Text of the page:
> enthusiastic to listen to. Before the Internet, I was
> frequently not able to find such CDs at the still
> thriving record stores that were available to me.
> So I guess I won't miss the conventional record store.
> All I will miss is the hope that I might someday find
> one that would be perfectly suited to me.
Well...the "popular music industry" has, at least since phonographs began
to be used for dancing, aimed its product toward a young (actually, EVER
YOUNGER...!) demographic! And, it is a "given" that virtually all young
people (more so as the age decreases...!) are heavily "crowd" and "fad"
driven! Even back in my younger days (1956-60) I enthusiastically joined
in the "rock'n'roll Top Twenty" crowd (around 1958-59, I accidentally
ran across blues music...). In fact, I bought hundreds of 45's from
various places that sold "used jukebox records" for a quarter or so
apiece...I had a nice pop-hit collection (and a couple of dozen blues
45's...) which my younger brother took over, and destroyed, while I was
away in the USAF!
Today's "pop music demographic" has now drifted downward in age until it
has started to inclued the "'tweens" (aka pre-teens)...who are, if anything,
even MORE conformist and fad-driven! As well, as the age drops, we begin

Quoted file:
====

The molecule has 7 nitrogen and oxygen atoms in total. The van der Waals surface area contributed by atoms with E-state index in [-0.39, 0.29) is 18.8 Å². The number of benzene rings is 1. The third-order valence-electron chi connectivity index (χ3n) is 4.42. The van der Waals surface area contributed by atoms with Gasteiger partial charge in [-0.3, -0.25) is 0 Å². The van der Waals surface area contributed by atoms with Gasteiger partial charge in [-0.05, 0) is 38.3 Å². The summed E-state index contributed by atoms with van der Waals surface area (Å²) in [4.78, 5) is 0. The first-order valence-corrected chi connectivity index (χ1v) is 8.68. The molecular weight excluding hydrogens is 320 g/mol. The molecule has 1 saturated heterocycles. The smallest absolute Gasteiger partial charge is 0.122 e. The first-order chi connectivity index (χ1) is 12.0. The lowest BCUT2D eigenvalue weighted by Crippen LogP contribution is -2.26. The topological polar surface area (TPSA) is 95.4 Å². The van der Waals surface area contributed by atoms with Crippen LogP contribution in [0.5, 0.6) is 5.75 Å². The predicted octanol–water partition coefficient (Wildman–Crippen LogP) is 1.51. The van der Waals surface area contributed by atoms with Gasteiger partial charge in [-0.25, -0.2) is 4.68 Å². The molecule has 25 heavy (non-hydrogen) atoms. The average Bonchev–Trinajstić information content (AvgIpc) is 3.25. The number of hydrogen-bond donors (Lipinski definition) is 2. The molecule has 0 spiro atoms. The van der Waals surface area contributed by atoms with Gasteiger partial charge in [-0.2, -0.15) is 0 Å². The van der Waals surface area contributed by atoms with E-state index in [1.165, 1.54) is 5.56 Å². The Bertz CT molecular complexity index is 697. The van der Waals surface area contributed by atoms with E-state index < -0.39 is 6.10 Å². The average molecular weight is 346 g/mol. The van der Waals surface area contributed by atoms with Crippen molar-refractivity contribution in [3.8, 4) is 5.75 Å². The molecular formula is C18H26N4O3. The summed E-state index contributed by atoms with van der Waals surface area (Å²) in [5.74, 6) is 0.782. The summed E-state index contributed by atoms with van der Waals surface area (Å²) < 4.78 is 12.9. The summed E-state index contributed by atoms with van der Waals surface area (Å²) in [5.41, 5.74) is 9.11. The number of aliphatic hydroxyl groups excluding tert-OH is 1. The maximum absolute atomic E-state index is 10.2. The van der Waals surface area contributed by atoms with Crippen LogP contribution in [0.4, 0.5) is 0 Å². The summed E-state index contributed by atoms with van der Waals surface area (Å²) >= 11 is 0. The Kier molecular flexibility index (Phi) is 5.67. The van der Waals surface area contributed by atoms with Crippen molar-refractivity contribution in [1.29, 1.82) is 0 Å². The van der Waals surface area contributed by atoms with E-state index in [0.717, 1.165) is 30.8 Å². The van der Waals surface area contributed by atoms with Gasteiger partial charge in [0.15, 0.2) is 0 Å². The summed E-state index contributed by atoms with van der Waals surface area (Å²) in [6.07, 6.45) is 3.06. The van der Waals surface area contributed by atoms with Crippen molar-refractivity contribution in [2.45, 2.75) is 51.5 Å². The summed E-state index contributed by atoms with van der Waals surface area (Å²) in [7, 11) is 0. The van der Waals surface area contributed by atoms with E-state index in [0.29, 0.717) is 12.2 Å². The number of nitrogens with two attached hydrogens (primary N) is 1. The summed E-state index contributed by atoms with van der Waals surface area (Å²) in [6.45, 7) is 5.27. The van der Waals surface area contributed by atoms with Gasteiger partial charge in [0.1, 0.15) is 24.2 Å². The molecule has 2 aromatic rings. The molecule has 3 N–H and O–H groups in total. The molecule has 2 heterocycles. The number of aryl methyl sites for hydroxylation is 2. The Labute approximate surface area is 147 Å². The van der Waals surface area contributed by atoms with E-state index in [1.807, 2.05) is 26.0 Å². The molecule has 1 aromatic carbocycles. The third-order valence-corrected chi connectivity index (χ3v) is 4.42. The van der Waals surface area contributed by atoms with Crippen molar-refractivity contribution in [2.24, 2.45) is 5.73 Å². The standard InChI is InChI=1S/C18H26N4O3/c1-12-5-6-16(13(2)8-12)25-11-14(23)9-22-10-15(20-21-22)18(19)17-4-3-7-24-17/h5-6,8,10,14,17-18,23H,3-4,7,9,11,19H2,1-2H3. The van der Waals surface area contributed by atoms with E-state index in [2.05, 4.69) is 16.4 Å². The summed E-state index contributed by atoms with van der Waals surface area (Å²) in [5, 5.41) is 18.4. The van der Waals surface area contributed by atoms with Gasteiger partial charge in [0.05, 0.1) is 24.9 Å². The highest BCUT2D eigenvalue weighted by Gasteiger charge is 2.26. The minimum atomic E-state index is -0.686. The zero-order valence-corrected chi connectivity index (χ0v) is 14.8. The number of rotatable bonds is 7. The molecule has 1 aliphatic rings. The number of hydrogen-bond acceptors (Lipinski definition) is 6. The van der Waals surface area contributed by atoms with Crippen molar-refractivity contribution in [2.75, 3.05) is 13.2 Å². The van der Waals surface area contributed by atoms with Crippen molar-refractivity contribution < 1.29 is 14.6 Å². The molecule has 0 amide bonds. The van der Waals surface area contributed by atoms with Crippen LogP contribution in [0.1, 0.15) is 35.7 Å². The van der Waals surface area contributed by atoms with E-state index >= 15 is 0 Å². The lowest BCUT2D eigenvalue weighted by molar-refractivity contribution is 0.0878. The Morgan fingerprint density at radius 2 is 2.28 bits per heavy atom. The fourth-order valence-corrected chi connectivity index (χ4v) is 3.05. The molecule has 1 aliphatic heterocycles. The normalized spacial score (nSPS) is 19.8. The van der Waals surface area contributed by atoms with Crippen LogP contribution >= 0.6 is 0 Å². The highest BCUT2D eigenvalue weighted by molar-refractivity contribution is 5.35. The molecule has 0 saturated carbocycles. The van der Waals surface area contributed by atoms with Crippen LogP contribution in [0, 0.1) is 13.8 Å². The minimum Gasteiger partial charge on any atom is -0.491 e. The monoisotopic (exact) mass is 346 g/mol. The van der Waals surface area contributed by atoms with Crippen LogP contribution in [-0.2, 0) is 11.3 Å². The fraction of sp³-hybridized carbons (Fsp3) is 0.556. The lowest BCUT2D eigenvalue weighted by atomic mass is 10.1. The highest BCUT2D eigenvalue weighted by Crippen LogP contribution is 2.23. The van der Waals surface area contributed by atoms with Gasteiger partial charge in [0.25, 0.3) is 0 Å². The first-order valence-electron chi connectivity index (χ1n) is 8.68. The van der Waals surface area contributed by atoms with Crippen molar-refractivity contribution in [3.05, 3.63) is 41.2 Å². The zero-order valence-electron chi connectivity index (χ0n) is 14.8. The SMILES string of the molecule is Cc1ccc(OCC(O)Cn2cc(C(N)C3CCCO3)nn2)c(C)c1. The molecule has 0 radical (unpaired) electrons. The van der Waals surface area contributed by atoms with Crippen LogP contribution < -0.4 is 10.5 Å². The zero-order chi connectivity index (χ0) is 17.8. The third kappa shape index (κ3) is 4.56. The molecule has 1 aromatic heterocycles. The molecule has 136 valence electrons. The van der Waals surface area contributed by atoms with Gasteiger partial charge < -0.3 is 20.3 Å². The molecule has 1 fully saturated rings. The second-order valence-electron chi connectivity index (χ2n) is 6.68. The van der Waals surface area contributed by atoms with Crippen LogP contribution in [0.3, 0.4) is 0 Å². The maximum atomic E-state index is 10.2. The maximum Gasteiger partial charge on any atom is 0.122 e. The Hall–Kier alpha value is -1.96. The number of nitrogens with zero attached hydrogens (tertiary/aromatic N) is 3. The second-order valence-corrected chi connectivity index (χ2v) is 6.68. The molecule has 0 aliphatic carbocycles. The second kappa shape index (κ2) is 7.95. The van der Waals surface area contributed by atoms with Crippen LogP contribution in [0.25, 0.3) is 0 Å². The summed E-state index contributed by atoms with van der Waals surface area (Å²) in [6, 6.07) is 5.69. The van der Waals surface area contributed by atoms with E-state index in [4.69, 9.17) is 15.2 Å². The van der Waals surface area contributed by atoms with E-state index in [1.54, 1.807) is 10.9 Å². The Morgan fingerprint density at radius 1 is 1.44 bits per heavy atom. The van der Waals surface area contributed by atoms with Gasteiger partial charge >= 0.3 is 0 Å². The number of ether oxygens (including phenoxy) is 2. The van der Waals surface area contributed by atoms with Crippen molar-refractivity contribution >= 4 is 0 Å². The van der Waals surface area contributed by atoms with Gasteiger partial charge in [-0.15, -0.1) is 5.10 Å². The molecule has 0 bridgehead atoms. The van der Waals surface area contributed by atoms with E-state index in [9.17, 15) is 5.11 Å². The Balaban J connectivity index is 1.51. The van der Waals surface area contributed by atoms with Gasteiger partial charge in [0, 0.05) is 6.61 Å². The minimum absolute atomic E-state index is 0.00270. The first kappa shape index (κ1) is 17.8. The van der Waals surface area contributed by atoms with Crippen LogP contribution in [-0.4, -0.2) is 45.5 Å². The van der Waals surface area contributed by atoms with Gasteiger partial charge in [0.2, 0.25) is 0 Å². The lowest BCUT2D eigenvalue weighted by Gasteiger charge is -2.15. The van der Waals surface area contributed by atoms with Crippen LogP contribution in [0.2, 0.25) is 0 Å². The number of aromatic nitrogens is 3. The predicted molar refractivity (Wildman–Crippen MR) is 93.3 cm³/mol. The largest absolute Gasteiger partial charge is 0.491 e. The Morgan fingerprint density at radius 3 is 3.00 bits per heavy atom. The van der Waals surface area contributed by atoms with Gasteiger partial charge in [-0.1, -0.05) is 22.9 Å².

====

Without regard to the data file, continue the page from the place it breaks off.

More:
more to deal with the fact that children are driven by strong repetitive
rhythmic "beats" (I have many times watched pre-schoolers enthusiastically
dancing in the aisles to the music of Kid Bastien and his Happy Pals...a
very good "New Orleans Revival"-style band!
So...our 12-year-old "music lover" goes to the mall with his parent(s)
(most generally in the singular in the XXI Jahrhundert...!) and, his/her/its
fifty-buck "allowance" in hand, buys the same three or four CD's that all
his contemporaries did/will...! After all, one MUST have "the latest thing!"
Now...IF said youngster was ever exposed to one or more other forms of
music while growing up...tastes in that/those area(s) will eventually
reassert themselves. However, all too many of the current generation of
youngsters/pop music fans have spent their entire growing-up period
sitting in front of a colour TV (and have thus learned their "culture"
therefrom...a task which was once the responsibility of elders...!)
and, at best, will either wind up listening to "New Country" (if they
have a "working-class" job and friends/associates) or, more likely, to
nostalgia-based reissues of whatever garb...er, music...they recall
from their youth...!
Now...a totally different closing thought! Since the Internet (if one
has a high-speed connection, anyway...) allows easy and fast transfer of
MP3's and other (usually compressed) sound files...it is TECHNICALLY
possible to make available virtually every sound recording ever made,
for listening and/or download!
Thus, should our "horrible example" detailed above mature into someone
who has a taste for ANY kind of music from the past...he/she/it need only
go to "EVERYRECORD.COM" and hear or download same!
In fact, this is the "assigned task" for all of us who collect vintage
records and thus hold some part of this ultimate sonic archive...the
creation of same!!
Steven C. Barr